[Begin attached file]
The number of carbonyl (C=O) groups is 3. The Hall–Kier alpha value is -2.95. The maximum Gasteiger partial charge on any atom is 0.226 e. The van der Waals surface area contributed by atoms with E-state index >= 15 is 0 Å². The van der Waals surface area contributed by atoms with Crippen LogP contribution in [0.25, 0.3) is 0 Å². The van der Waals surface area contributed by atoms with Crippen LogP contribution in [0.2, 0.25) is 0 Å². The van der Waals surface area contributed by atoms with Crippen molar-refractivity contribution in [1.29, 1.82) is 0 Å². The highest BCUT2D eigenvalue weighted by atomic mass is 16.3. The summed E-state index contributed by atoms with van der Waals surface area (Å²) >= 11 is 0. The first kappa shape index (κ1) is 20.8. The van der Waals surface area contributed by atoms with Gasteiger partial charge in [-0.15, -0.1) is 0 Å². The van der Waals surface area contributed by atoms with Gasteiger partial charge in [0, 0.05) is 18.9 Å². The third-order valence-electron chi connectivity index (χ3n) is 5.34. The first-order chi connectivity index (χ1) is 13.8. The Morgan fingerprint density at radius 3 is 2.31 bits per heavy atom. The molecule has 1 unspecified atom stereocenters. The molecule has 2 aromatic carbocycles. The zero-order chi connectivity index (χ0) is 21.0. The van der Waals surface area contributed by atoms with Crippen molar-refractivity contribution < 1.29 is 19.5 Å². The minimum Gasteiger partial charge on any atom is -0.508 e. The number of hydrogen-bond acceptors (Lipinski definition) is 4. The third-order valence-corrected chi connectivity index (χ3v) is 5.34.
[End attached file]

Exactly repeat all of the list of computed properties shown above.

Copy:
The number of carbonyl (C=O) groups is 3. The Hall–Kier alpha value is -2.95. The maximum Gasteiger partial charge on any atom is 0.226 e. The van der Waals surface area contributed by atoms with E-state index >= 15 is 0 Å². The van der Waals surface area contributed by atoms with Crippen LogP contribution in [0.25, 0.3) is 0 Å². The van der Waals surface area contributed by atoms with Crippen LogP contribution in [0.2, 0.25) is 0 Å². The van der Waals surface area contributed by atoms with Crippen molar-refractivity contribution in [1.29, 1.82) is 0 Å². The highest BCUT2D eigenvalue weighted by atomic mass is 16.3. The summed E-state index contributed by atoms with van der Waals surface area (Å²) >= 11 is 0. The first kappa shape index (κ1) is 20.8. The van der Waals surface area contributed by atoms with Gasteiger partial charge in [-0.15, -0.1) is 0 Å². The van der Waals surface area contributed by atoms with Gasteiger partial charge in [0, 0.05) is 18.9 Å². The third-order valence-electron chi connectivity index (χ3n) is 5.34. The first-order chi connectivity index (χ1) is 13.8. The Morgan fingerprint density at radius 3 is 2.31 bits per heavy atom. The molecule has 1 unspecified atom stereocenters. The molecule has 2 aromatic carbocycles. The zero-order chi connectivity index (χ0) is 21.0. The van der Waals surface area contributed by atoms with Crippen molar-refractivity contribution < 1.29 is 19.5 Å². The minimum Gasteiger partial charge on any atom is -0.508 e. The number of hydrogen-bond acceptors (Lipinski definition) is 4. The third-order valence-corrected chi connectivity index (χ3v) is 5.34.